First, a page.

Reuters: Iran’s currency, the rial, defied central bank attempts to revive its value on Sunday, remaining weak after falling 13 percent against the dollar last week.
By Ramin Mostafavi and Robin Pomeroy
TEHRAN, Oct 3 (Reuters) – Iran’s currency, the rial, defied central bank attempts to revive its value on Sunday, remaining weak after falling 13 percent against the dollar last week.
Last week’s rial slump stirred talk of an unannounced policy of devaluation or a scramble for dollars amid fear of a scarcity in hard currency due to economic sanctions. But the central bank said later it would intervene to shore up the rial.
The retail exchange rate was 10,900 rials to the dollar on Sunday, softer than the 10,700 target set by the Central Bank of Iran after it pumped hard currency into the local market.
The rial picked up slightly on Saturday, but fell back again on Sunday, although not to its lowest point of 12,200 registered last Wednesday.
Several traders in Tehran were refusing to sell dollars, according to a Reuters witness. The semi-official Mehr news agency reported large queues of people trying to buy foreign hard currency, but traders told Reuters that things were calm and there had not yet been a run on the rial.
Central Bank Governor Mahmoud Bahmani said on Thursday the rial would return to a “normal” level of 10,600 per dollar this week. The bank had no shortage of hard currency, he said, urging Iranians not to flee the rial to buy foreign bank notes or gold.
RIAL OVERVALUED, ECONOMISTS SAY
Many economists believe the rial, which is loosely pegged to major world currencies under a “managed floating exchange rate”, has not been allowed to devalue in line with Iran’s inflation and is overvalued by between 30 and 50 percent.
Iran’s banks have been deliberately targeted by a new round of sanctions aimed at pressuring Tehran to rein in its nuclear activity, which the West suspects is aimed at making a bomb.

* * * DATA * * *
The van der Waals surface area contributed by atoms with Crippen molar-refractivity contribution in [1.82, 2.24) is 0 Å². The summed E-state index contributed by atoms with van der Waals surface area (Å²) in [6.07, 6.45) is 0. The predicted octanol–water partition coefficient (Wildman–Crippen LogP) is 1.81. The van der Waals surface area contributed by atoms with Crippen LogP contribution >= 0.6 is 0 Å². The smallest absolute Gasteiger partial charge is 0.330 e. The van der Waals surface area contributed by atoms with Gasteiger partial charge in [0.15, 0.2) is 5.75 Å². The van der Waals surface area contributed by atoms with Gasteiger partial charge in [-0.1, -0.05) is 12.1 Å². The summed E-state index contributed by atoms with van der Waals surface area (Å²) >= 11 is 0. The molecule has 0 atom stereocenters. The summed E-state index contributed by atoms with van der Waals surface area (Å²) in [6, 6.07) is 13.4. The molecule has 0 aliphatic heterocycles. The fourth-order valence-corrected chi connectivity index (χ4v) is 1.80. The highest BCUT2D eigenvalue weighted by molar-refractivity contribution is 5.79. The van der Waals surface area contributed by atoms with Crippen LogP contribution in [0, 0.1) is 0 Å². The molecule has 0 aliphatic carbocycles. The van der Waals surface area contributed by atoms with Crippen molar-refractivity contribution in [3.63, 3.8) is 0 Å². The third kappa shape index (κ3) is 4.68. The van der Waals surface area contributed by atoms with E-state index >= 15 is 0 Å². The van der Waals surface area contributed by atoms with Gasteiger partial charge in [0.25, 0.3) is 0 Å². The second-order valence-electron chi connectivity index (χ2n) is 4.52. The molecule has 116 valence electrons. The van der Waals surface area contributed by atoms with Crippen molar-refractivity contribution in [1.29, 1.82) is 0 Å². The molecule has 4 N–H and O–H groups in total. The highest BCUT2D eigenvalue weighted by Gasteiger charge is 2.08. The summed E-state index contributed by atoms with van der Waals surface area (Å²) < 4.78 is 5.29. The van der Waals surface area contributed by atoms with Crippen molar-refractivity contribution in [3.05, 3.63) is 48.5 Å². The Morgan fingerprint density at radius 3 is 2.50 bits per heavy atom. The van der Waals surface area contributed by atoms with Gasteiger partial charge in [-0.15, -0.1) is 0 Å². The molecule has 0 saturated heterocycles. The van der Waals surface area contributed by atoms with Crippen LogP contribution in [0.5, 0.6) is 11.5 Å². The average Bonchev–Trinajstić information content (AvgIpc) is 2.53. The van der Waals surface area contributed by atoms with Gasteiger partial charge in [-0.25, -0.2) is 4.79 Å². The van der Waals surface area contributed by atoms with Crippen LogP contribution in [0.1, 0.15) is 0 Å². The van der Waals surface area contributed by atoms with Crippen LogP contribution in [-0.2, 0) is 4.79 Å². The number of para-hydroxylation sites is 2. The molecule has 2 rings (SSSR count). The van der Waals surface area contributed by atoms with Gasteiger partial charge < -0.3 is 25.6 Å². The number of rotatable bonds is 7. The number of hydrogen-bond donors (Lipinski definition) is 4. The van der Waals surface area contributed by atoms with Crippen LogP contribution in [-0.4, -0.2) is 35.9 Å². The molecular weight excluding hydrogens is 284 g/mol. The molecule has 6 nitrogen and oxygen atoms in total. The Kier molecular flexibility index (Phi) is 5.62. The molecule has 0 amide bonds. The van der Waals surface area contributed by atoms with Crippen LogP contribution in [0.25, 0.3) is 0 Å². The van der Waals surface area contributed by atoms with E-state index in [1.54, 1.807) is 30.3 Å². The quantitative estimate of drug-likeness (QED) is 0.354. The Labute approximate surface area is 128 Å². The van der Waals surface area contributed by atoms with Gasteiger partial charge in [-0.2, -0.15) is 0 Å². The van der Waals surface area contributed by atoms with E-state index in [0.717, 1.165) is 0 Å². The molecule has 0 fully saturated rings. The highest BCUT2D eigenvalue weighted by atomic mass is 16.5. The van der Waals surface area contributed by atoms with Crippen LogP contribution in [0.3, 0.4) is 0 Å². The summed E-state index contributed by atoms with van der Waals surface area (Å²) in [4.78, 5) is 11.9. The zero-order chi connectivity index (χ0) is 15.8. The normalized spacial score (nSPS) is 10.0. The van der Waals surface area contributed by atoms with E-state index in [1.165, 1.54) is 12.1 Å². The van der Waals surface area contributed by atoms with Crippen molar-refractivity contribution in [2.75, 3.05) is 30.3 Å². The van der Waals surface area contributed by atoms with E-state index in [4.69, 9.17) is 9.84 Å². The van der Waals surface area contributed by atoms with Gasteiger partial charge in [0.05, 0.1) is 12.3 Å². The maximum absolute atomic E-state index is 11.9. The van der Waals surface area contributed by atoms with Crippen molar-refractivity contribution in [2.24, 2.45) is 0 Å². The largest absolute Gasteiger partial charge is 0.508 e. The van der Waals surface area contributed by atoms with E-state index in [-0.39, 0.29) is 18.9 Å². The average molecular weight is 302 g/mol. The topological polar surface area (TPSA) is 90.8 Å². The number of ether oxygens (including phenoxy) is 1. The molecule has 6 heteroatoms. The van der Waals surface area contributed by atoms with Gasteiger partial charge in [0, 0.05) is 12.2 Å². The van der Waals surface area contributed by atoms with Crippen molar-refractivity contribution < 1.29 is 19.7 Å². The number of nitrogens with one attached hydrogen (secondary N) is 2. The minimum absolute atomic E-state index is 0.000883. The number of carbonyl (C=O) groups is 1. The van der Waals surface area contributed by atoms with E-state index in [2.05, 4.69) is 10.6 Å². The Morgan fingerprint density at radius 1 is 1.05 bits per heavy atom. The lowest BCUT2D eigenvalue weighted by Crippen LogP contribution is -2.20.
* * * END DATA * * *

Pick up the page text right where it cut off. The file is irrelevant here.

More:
The Islamic Republic says its nuclear ambitions are peaceful and has played down the impact of the sanctions, which analysts say could limit its access to dollars and euros.
Traders in Tehran said on Sunday the Central Bank had not done enough to stabilise the exchange rate.
“Only a limited amount of forex has been injected into the banks,” said one money changer who asked not to be identified.
He said the central bank had asked traders to sell at 10,900 rials to the dollar but had not pumped out enough forex to do that. So he asked 11,300 rials to the dollar. Another one refused to trade at all.
“This price is false and the rate can change again. So I neither sell nor buy. You know, yesterday from dawn to dusk, the dollar rate fluctuated 500 rials,” he said.
A third trader who was selling dollars at 11,100 said some money changers were hyping the problem to increase profits.
“Today business is good,” he said, adding that the rial’s fall was “due to some of our colleagues who do not have a licence. They make a fuss to get benefit.”
Inflation is currently around 10 percent, according to the International Monetary Fund, down from 30 percent two years ago. But prices are expected to jump in the coming weeks when the government starts slashing subsidies on food and fuel.
(Editing by Mark Heinrich)